On a recent day at the Quarona factory, a giant bolt of magenta textile woven with Louis Vuitton’s interlocking L and V logo and floral pattern sat near a mechanical loom turning tan- and brown-hued yarn into a similar stretch of fabric for the fashion house. These and up to as much as 25,000 square meters of impeccable textiles flowing out of Loro Piana’s factories daily will end up as an array of luxury products. Many will fall under the Loro Piana label — from sunny, bright yellow Loro Piana Interiors cushions and blankets at Splendido Mare, a seaside Belmond Hotel in Portofino, Italy, and trellis- patterned aprons waiters wear at the property’s DaV Mare restaurant, to plush, understated Loro Piana-branded cashmere sweaters lining the shelves of chic boutiques in Tokyo, New York and across the globe.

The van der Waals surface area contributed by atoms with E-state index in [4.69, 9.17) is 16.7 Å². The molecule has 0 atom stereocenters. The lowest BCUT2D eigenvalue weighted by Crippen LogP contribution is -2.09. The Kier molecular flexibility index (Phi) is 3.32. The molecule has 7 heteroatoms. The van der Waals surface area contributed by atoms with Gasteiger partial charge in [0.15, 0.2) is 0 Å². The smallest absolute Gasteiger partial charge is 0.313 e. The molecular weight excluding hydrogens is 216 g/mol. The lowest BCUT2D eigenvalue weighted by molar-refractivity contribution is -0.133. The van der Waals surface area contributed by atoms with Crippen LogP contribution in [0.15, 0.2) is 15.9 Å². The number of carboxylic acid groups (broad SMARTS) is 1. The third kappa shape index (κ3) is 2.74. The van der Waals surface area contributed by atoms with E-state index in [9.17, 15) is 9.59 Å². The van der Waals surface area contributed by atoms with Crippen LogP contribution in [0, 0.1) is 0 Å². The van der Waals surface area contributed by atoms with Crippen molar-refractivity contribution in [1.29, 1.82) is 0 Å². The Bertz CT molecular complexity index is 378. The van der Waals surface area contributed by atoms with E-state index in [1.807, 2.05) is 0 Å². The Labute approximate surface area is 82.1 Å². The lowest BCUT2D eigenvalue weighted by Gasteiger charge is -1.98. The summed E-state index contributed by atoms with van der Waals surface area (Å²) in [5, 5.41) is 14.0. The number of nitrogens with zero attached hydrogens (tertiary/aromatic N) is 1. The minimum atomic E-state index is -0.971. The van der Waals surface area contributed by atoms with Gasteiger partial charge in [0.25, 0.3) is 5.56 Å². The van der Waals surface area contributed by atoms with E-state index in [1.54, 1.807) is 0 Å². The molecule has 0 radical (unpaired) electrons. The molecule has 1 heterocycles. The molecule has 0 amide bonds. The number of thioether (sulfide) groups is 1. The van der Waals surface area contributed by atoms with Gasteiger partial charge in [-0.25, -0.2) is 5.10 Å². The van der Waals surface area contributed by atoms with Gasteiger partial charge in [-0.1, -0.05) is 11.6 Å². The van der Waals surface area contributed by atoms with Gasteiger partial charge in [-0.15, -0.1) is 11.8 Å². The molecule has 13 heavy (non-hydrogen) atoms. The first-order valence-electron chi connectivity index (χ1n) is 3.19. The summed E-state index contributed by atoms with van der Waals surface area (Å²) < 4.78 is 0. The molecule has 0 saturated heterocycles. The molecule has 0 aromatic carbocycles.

Courtesy of Loro Piana
Courtesy of Loro Piana

Loro Piana’s meticulous textile-making process, honed and refined over time, ensures fabrics bearing the brand’s label are fit each step of the way as they slowly transform from fleece to their final form. Workers follow the speed of the cashmere, not the speed of production. With Loro Piana, it turns out, you really can’t rush perfection.

GRAZIA USA’s 2022 Fall issue will be available for purchase on newsstands nationwide in October. Email contact@graziausa.com to subscribe.

thoughts?